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I have two groups: A) controls: $25\times2000$, B) patients: $12\times2000$.

Group A has one PC explaining a lot of the variance. (Suggesting a homogenous population?) Group B cannot be explained by the first 2 or 3 (each of the PCs seem to be dominated by single patients).

If I use the group A PC1 as an example of "normal control", is there a way to show how "far" or "close" each of the patients are from this? I.e. How can I establish that some patients are very similar to the controls and some aren't?


I have 25 controls but only 12 patients. Each of them have a spectrogram (time x freq x channels) that is collapsed down to 1 vector.I have tried PCA on just the controls and get a good 1st PC (it's not dominated by any one subject) and looks like the individual data. With patients alone, I do not get this. If I do the PCA on both patients and normals [controls] together, the 1st PC still looks like the normals but it doesn't separate the 2 groups. So it was suggested to me to take the PCA of just normals and then project the patients into this space but how to do that is unclear.

Just want to add - I don't think there are two populations; i.e., controls and patients are not very different (at least on the measure that I am using here). But, some patients are "farther apart" than others from the controls; i.e., some look like normals but others are very far from them.

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  • $\begingroup$ Please explain what "$25\times 2000$" means: are these 25 subjects for which you have 2000 attributes or 2000 subjects with 25 attributes? Either way, the mismatch between (A) and (B) requires some explanation up front. Are any variables common to the two datasets? If so, how many? (The rest would appear to be irrelevant.) Did you do the PCA only on the common variables or on all variables in each dataset? $\endgroup$
    – whuber
    Feb 27, 2014 at 21:07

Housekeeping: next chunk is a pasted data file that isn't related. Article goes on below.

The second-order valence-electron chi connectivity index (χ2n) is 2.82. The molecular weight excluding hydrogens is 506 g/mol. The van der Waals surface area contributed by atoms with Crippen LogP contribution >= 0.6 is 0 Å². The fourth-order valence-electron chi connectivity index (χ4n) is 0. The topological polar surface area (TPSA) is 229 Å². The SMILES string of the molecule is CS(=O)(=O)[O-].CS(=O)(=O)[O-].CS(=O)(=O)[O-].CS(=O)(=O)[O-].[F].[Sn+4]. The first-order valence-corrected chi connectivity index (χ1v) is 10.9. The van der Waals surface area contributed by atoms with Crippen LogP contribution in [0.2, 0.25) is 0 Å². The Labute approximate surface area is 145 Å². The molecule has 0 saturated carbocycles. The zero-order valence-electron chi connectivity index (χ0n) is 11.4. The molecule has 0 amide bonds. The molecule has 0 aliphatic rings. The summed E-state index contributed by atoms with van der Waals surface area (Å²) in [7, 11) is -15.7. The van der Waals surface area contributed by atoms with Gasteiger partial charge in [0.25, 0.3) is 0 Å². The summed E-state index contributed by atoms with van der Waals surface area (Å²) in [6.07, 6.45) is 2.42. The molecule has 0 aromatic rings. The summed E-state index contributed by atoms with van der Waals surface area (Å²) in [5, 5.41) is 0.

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    $\begingroup$ Hi, I have 25 controls but only 12 patients. Each of them have a spectrogram (time x freq x channels) that is collapsed down to 1 vector.I have tried PCA on just the controls and get a good 1st PC (its not dominated by any one subject) and looks like the individual data. With patients alone, I do not get this. If I do the PCA on both patients and normals together, the 1st PC still looks like the normals but it does'nt seperate the 2 groups. SO it was suggested to me to take the PCA of just normals and then project the patients into this space but how to do that is unclear. $\endgroup$
    – susan
    Feb 28, 2014 at 2:18
  • $\begingroup$ Hi, Just want to add - I don't think there are two populations i.e. controls and patients are not very different (atleast on the measure that I am using here). BUT some patients are "farther apart" than others from the controls. i.e. some look like normals but others are very far from them. $\endgroup$
    – susan
    Feb 28, 2014 at 13:34
  • $\begingroup$ Hi, is this called training on the controls and testing the patients? $\endgroup$
    – susan
    Feb 28, 2014 at 15:24

1 Answer 1

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it was suggested to me to take the PCA of just normals and then project the patients into this space but how to do that is unclear

This is not difficult. Let's say that your control subjects data is combined in one matrix $\mathbf{X}$ with 25 rows and 2000 columns, and your patients' data -- in one matrix $\mathbf{Y}$ with 12 rows and 2000 columns. When you do PCA of your control subjects, you will get up to 24 (number of subjects minus 1) principal axes. Each principle axis is a vector in 2000-dimensional space. If you take the first principal axis $\mathbf{u}$ then you can project your control data onto this axis, obtaining $\mathbf{z_x} = \mathbf{X}\mathbf{u}$. This is the first principal component, it consists of 25 values, one for each subject.

Now if you need to project patients on the same axis, you simply compute $\mathbf{z_y} = \mathbf{Y}\mathbf{u}$. This will be a vector of length 12, the projection you were looking for.

Note that I would rather take two first principal axes and not just one, because then the projection onto this two-dimensional space can be nicely plotted as a scatter-plot. You can plot all your controls as black dots, and all your patients as red dots, this will give you a clear visualization.

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  • $\begingroup$ Hi! I think I understand but let me see.. $\endgroup$
    – susan
    Feb 28, 2014 at 20:43
  • $\begingroup$ In matlab[coeff, score, latent, tsquared, explained, mu] = pca(X'); then coeff = 25x25 $\endgroup$
    – susan
    Feb 28, 2014 at 20:51
  • $\begingroup$ Sorry -editing cut me off..BUt Coeff(:,1:2) does not multiply with Y. $\endgroup$
    – susan
    Feb 28, 2014 at 21:02
  • $\begingroup$ sorry if i'm missing something fundamental $\endgroup$
    – susan
    Feb 28, 2014 at 21:03
  • $\begingroup$ Try pca(X), not X'. $\endgroup$
    – amoeba
    Feb 28, 2014 at 21:04

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